I don’t necessarily want to expose that to the internet directly, so you do want that proxy layer, something in between where you’re putting these assets and your delivery to the internet. I’m a big fan of our proxy services for this, namely the mechanism of using our proxy to front end S3 delivery and a dynamic back end for controlling the marketing experience. The dynamic back end that’s tailoring the site, and the assets to the user that’s visiting the site, I still want that active cluster there servicing those requests, fetching state, and delivering it into the browser. This is more efficient and beneficial to costs in terms of just the hosting piece, but when you look at it, you have all the same moving parts, so don’t necessarily expect a drastic reduction in costs. What I do see, though, is increased availability and increased performance.

A lot of the issues of the past tend to go away, though not for free. There’s more thought into the delivery and the build up front, but it tends to be a much more efficient approach to total site delivery. So while it is a more complex delivery environment, the end result is a much better user experience which should translate into increased revenue for the site.

TJ: How do development costs and time-to-go live change when it comes to PWA and Headless?

Jay: I would expect to see some increase in costs for a PWA site done well, because there’s going to be more testing that’s required, more customization, and a more unique user experience. You’re going to have to invest more into owning and managing that, as well as testing it to make sure that it’s working the way you expect it to.

But it’s also likely to be more expensive than a traditional deployment right now, because you’re a pioneer. Not everybody has developed using these new technologies yet, or maybe they’ve done a few but not hundreds, so there’s going to be a learning curve there as well. The tooling is still fairly new – they’re still actively adding functionality to all these PWA frameworks, and while it’s getting more robust every day, it’s still in development. That’s going to require you to sometimes review those tools and try to figure out how to do something. All that said, I don’t think it’ll be long at all until a traditional site and a PWA will be of similar cost.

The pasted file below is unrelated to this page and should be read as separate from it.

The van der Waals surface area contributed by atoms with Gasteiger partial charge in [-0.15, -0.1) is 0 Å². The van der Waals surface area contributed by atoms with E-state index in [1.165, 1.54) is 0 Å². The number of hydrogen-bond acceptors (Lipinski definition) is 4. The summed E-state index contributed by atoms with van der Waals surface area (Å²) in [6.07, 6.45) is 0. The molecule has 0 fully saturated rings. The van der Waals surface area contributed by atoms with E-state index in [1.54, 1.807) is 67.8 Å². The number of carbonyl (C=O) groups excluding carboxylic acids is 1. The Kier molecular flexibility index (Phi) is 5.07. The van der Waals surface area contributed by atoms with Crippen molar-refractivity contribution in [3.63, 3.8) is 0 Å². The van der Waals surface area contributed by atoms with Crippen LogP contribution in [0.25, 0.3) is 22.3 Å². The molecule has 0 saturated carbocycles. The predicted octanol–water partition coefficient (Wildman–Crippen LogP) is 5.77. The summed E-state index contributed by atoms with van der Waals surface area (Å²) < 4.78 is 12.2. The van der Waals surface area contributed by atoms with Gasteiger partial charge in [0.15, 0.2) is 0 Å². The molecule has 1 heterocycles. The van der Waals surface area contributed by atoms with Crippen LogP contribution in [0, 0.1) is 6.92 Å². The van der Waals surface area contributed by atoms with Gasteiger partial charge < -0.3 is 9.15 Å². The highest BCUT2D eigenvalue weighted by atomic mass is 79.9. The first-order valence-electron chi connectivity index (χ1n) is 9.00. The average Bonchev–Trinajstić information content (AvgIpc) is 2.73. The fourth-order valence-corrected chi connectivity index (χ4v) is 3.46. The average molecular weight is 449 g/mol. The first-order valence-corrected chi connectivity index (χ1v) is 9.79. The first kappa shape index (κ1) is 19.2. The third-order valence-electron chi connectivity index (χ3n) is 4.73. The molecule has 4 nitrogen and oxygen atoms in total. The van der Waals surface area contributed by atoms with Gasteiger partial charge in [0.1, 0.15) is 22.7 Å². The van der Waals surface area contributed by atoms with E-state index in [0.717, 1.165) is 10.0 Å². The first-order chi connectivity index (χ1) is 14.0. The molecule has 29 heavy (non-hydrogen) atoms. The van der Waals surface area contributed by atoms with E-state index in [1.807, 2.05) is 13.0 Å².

But long term, the power of PWA, again, is not in building out a traditional use case. It’s in being able to really craft an experience. You got to think of it more like a native app than a website. What can we do? What boundaries can we push? And there’ll be a lot of companies, especially enterprise companies willing to do this. I think it’s going to be huge for B2B once they finally come around to doing ecommerce properly, because a lot of those experiences need to be tailored. Once they start doing PWA well, I think the average cost will go up because that segment will invest more heavily, and that will bring that average up. But I think it’ll stay in the realm of feasibility for small merchants who want more than just a basic website.

Be sure to check back for Part 3, where Jay and TJ will discuss the different hosting environments for PWAs, and how best to manage and troubleshoot those deployments. For the full livestream interview, click here.